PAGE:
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A strange end to senior year
In the September issue of Successful Farming, my column, “The First of the Lasts,” talked about my oldest son, Jake, starting his senior year of high school, and all that meant for our family.
I wrote, “Jake’s season as a high school kid is winding down. The days of having all of our boys under one roof are numbered. I can’t promise I won’t shed a few tears this year as I watch him walk through these lasts.”
September – we were all so young then! It seems like a lifetime has passed since I wrote those words. I knew this was going to be a year unlike any other for our family, but I had no idea just how different it would be.
Who would’ve guessed that the entire fourth quarter of Jake’s senior year would be spent at home? He missed his last classes with favorite teachers, his senior golf season, several academic team meets, the spring play and concerts, countdown traditions, and priceless time with friends. (We are still hoping for an in-person graduation ceremony and prom this summer.)
I’m so proud of the way he handled everything. With perspective beyond his years, my history buff reminded himself that if he was living in the Vietnam era, he could very well be worrying about being sent to fight the jungle rather than his messed-up spring break plans.
Finding the silver lining
Of course, we gained the kind of family time we have never had, and will never have again, so I am incredibly grateful for that. Our busy schedules slowed, we were all five together every day, and we truly enjoyed each other.
The world has shown a lot of extra love toward this year’s graduates, and that holds true in our little community. New traditions were created by this class, including signs featuring photos of each senior placed in each of our district's three towns and a social media campaign by the student council sharing a daily senior spotlight that included each graduate’s plans for the future.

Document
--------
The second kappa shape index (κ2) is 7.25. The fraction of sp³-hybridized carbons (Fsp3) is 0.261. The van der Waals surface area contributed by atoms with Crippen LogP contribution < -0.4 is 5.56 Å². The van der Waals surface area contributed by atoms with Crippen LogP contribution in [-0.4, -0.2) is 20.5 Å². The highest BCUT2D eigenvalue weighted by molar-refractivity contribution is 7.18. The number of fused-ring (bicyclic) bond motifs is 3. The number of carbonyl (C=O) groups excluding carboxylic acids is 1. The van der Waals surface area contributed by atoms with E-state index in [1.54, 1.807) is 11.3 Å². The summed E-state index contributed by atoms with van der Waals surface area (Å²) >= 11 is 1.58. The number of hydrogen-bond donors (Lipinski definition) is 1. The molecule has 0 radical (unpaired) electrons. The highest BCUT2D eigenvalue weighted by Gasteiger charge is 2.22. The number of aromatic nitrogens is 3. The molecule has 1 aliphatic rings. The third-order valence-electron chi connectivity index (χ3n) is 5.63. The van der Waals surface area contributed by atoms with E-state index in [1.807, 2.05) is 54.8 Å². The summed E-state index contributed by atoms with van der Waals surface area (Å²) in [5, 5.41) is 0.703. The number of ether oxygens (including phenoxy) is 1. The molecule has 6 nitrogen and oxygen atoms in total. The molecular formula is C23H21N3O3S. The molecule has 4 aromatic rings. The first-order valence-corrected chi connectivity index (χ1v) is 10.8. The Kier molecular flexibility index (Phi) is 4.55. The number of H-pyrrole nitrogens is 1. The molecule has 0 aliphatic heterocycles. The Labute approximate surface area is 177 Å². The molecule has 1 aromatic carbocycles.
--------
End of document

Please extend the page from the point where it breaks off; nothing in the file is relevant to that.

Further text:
On the night in May his class was supposed to graduate, the school held a drive-through diploma pick-up, followed by a parade through the towns in our district. Jake and his 31 classmates rode in decorated cars and pickups, and were cheered by their neighbors as they were driven along the route, led by firetrucks and other emergency vehicles, lights and sirens blazing. The town streets were lined with families holding signs and shouting congratulations to each graduate, and those who live in the country came to the end of their driveways to honk and wave at the procession.
When I saw our friends and neighbors gathered to shower these kids with love, the tears flowed. The seniors definitely felt the love, and so did the parents. I have never been happier to live where we do. It was the best day since coronavirus became part of our vernacular. It was pure joy and pride and celebration.
Jake is heading off to college soon, and his future is so bright. No matter where life takes him, he will always remember the night his community lined the streets for him and his classmates, and he will know that whenever he wants to come home, we’ll all be here waiting with open arms.